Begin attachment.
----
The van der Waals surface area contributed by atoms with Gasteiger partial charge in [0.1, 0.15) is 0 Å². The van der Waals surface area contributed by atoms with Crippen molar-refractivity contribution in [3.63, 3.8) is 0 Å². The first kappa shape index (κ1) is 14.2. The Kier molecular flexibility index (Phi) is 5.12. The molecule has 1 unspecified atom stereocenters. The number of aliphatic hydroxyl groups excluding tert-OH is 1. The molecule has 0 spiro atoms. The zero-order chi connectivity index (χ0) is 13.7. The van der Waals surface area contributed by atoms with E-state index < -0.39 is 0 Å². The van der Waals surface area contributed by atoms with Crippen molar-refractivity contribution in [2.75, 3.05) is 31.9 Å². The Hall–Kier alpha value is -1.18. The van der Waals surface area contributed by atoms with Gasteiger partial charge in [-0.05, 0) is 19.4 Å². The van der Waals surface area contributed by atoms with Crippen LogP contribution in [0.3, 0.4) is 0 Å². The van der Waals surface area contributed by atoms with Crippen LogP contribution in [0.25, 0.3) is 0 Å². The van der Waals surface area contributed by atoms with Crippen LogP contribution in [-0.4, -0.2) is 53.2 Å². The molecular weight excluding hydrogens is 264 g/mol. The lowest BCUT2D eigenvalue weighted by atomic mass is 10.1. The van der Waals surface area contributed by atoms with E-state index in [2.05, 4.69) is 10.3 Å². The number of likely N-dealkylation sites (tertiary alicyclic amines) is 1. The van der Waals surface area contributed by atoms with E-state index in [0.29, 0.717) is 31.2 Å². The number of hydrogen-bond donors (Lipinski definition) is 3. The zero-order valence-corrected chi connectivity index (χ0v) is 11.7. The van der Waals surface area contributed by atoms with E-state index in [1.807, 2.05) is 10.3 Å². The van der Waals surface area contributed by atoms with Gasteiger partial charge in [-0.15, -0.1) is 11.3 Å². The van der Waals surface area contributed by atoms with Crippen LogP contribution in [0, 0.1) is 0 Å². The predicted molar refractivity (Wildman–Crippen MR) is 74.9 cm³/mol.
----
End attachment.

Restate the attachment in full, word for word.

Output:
The van der Waals surface area contributed by atoms with Gasteiger partial charge in [0.1, 0.15) is 0 Å². The van der Waals surface area contributed by atoms with Crippen molar-refractivity contribution in [3.63, 3.8) is 0 Å². The first kappa shape index (κ1) is 14.2. The Kier molecular flexibility index (Phi) is 5.12. The molecule has 1 unspecified atom stereocenters. The number of aliphatic hydroxyl groups excluding tert-OH is 1. The molecule has 0 spiro atoms. The zero-order chi connectivity index (χ0) is 13.7. The van der Waals surface area contributed by atoms with E-state index < -0.39 is 0 Å². The van der Waals surface area contributed by atoms with Crippen molar-refractivity contribution in [2.75, 3.05) is 31.9 Å². The Hall–Kier alpha value is -1.18. The van der Waals surface area contributed by atoms with Gasteiger partial charge in [-0.05, 0) is 19.4 Å². The van der Waals surface area contributed by atoms with Crippen LogP contribution in [0.3, 0.4) is 0 Å². The van der Waals surface area contributed by atoms with Crippen LogP contribution in [0.25, 0.3) is 0 Å². The van der Waals surface area contributed by atoms with Crippen LogP contribution in [-0.4, -0.2) is 53.2 Å². The molecular weight excluding hydrogens is 264 g/mol. The lowest BCUT2D eigenvalue weighted by atomic mass is 10.1. The van der Waals surface area contributed by atoms with E-state index in [2.05, 4.69) is 10.3 Å². The number of likely N-dealkylation sites (tertiary alicyclic amines) is 1. The van der Waals surface area contributed by atoms with E-state index in [0.29, 0.717) is 31.2 Å². The number of hydrogen-bond donors (Lipinski definition) is 3. The zero-order valence-corrected chi connectivity index (χ0v) is 11.7. The van der Waals surface area contributed by atoms with E-state index in [1.807, 2.05) is 10.3 Å². The van der Waals surface area contributed by atoms with Gasteiger partial charge in [-0.15, -0.1) is 11.3 Å². The van der Waals surface area contributed by atoms with Crippen LogP contribution in [0, 0.1) is 0 Å². The predicted molar refractivity (Wildman–Crippen MR) is 74.9 cm³/mol.